I’m not just an #author. I now have a parenting, lifestyle and scribbling blog #writing #mblogger

Many of you will know that life has been pretty busy over the past year and keeping up with my personal writing blog has been far from easy. That’s not to say that I’ve stopped writing or blogging, altogether. I haven’t,  but committing to a full length novel with a a full time job and my various entrepreneurial adventures  is proving to be a bit of a challenge.

So while I’m not blogging about my writing journey or life as an author specifically, you can still follow me and what I’m up to on my parenting and lifestyle blog WelshMumWriting  and on my social media.

Of course, although my current fiction work in progress is just stumbling along very limply, I still to support other indie authors, so hit me up at my book promo account on Twitter @BookBaggers and I’ll retweet for you.







Person First, Author Second – Why I don’t Autofollow on Twitter

I have a love-hate relationship with social media, and none more so than with the Twitter (I exclude Facebook as I’ve never particularly loved it, it’s more of a necessarily evil, used solely for catching up with relatives and distant friends). I’ve left it on at least two occasions that I recall both times for the same reason.

In the words of Willow Rosenberg, a vague disclaimer is nobody’s friend, so please don’t take this personally – it’s not directed at you, not personally. The problem I have with it is this obsession people have with following back. This “I followed you, you must follow me” attitude has left me wanting to smack my head against a wall on more than one occasion.

Now I understand that everyone likes to see they are followed. It’s flattering – like someone asking you out on a date even if you’re not interested in them. However you don’t then throw a tantrum if someone politely declines. Over the years I’ve had quite a few (other authors in the main… hides behind pillow) who have hurled abuse at me for not following them back, or unfollowing them if I’m not that interested in the content that they’re currently sharing. I’ve often found myself saying “hey, I still keep an eye on you via a list” but that doesn’t suffice for some. One particularly virulent tweeter prompted me to leave altogether!

There’s a few reasons why I find that sort of behaviour objectionable. First, it’s just plain rude. Second, auto following doesn’t mean you will achieve your objective. Following you doesn’t mean they will engage with you. If they are auto following everyone who follows them, how the heck do you imagine they will notice your tweets amongst their already over populated timeline? As a PR and comms professional in my “day job” this has me alternating between face palming and sadness. In a drive to just get followers they are missing out on the true joy of Twitter – engagement, cat videos and chatting to people who aren’t your friends but share your interests and even values.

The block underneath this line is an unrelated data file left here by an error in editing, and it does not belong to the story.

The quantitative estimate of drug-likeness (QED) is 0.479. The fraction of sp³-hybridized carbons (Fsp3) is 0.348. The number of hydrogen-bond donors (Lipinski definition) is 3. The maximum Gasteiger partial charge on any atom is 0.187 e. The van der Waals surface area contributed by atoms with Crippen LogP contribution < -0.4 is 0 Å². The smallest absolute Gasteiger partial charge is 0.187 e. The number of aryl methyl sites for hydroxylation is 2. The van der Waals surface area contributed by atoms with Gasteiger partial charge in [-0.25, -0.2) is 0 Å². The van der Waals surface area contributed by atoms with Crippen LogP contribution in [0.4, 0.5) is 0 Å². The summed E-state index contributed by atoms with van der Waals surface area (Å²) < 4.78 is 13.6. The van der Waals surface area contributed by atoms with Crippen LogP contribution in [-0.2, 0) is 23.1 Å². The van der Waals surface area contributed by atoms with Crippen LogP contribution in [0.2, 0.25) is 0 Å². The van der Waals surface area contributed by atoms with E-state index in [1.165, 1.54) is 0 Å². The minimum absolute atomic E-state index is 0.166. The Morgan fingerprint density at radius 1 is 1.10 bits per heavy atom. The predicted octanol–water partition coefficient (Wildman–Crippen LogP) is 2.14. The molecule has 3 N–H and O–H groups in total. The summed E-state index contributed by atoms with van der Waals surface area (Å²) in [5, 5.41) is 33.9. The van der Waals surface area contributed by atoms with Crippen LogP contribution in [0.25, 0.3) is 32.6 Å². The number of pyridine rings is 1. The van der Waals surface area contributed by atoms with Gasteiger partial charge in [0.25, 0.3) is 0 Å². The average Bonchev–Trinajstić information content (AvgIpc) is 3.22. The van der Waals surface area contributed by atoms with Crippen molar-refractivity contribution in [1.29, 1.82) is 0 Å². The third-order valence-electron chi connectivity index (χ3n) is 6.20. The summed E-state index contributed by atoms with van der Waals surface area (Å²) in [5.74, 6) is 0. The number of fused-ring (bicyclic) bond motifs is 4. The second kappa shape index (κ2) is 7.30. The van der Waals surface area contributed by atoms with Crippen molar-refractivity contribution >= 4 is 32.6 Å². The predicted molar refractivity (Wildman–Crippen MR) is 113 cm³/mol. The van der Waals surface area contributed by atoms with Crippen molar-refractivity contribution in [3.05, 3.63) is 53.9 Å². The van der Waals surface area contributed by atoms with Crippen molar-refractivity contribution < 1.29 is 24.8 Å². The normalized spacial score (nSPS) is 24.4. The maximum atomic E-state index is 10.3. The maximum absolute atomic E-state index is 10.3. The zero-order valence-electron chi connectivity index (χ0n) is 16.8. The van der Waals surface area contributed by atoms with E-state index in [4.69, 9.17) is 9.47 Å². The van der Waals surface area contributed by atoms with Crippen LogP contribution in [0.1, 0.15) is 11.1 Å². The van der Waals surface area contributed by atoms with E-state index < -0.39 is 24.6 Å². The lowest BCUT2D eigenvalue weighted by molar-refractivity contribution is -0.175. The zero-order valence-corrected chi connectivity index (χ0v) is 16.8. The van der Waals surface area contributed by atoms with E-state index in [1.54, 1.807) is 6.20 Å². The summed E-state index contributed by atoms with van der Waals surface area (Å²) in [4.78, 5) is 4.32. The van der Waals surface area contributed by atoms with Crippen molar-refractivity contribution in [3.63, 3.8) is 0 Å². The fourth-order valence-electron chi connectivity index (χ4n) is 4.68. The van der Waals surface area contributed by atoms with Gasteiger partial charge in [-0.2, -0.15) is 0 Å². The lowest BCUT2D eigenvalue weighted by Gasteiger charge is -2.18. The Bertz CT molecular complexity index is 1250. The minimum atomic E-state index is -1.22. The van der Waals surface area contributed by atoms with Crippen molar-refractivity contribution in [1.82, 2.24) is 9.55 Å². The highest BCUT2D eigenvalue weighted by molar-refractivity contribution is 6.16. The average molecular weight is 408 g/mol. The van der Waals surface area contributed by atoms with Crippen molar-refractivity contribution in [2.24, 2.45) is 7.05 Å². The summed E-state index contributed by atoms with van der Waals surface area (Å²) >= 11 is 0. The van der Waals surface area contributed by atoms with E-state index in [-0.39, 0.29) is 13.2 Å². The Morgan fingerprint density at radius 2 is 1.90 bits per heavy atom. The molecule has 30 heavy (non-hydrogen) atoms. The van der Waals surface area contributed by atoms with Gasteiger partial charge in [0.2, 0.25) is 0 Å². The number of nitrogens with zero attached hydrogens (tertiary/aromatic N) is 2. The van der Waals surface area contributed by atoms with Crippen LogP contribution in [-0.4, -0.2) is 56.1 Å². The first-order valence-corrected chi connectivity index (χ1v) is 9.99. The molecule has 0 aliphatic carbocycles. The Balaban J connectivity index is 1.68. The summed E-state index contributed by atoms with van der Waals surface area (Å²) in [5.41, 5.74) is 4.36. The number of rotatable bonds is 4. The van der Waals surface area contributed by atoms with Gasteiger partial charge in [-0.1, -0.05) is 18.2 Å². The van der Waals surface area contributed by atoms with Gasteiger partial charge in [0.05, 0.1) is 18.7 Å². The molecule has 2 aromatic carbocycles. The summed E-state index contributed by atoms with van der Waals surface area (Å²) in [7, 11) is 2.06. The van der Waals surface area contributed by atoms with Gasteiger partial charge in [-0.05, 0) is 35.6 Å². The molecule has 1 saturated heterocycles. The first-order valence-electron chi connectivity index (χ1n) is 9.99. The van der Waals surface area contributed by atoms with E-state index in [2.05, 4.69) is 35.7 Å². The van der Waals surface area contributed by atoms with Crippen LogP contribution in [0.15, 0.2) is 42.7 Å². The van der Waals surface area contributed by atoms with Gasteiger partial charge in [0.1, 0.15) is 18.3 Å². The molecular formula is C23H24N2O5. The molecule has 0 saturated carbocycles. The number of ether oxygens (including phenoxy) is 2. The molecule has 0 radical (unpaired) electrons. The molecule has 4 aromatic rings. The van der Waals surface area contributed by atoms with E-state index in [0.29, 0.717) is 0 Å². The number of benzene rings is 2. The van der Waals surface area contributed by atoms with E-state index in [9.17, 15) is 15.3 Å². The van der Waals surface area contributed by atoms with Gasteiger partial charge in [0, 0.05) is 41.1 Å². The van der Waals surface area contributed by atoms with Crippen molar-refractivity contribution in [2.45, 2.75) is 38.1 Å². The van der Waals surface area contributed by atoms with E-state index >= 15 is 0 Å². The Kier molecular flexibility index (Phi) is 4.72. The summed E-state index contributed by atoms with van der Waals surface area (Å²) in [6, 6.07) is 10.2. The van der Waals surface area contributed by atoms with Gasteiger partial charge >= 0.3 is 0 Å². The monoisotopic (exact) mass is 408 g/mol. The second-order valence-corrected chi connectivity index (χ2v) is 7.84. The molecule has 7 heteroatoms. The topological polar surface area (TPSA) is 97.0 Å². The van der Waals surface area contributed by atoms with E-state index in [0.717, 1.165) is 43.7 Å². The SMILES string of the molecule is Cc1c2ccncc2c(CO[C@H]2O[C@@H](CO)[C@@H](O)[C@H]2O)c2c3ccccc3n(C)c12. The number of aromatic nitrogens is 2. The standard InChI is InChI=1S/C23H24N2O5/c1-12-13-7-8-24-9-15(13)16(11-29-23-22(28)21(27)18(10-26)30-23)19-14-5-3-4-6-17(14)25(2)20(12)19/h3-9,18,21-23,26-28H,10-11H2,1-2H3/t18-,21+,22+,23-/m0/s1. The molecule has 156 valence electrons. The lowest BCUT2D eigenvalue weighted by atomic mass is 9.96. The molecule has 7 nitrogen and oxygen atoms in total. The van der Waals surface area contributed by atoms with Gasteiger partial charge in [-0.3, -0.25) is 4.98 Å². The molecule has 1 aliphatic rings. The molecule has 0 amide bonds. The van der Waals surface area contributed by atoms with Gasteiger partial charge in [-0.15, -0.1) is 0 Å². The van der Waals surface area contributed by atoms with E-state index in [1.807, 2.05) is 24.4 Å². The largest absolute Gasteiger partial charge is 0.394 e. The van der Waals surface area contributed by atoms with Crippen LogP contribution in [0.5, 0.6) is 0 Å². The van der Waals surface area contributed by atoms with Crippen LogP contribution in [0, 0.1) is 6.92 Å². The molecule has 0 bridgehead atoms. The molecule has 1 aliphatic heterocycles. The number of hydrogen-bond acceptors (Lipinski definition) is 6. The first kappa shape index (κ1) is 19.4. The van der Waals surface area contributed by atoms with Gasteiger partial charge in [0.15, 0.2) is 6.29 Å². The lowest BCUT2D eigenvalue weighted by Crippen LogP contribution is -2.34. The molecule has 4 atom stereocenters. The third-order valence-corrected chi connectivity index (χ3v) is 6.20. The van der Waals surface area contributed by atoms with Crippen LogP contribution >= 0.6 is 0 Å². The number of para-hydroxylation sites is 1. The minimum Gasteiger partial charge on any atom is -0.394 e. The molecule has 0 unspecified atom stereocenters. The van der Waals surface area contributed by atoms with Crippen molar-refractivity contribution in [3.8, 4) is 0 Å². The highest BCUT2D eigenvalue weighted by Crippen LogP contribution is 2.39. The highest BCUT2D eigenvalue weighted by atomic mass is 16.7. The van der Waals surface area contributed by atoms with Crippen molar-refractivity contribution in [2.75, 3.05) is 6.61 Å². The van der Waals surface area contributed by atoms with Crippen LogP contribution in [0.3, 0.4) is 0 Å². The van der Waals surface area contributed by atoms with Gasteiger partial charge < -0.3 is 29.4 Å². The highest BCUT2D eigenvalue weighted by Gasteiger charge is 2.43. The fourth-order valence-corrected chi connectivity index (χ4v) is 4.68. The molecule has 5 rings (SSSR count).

Then there’s the primary reason. Yes, I’ve written a few books and yes I’m currently working on another, but there is so much more to me than that. I am lucky to be blessed with an amazing family, lots of interests and a deeply fulfilling day job. I want to share that with people and share information that will help those interested in those things too. I want to see what’s going on in my local community. I want to get angry about the same political and social issues. I am more than one aspect of my life and Twitter as my primary social media platform is when I live it online.

That’s why I won’t auto follow you. I might follow you. I might list you. I might do neither. It’s not that I don’t think you are a nice person, or deserving of social media attention – it’s just that there’s so much going on out there that I can’t notice it all. If I did, my head might implode.

Of course, the majority of authors and general folks I’ve virtually met on Twitter are perfectly lovely and I’ve made some wonderful friendships and supporters along the way. That’s why I set up a specific Twitter account dedicated to books and supporting authors. If that’s what you want then follow me there – otherwise you might find yourself just finding out what I had for dinner, a rant about parking on pavements or pictures of my cat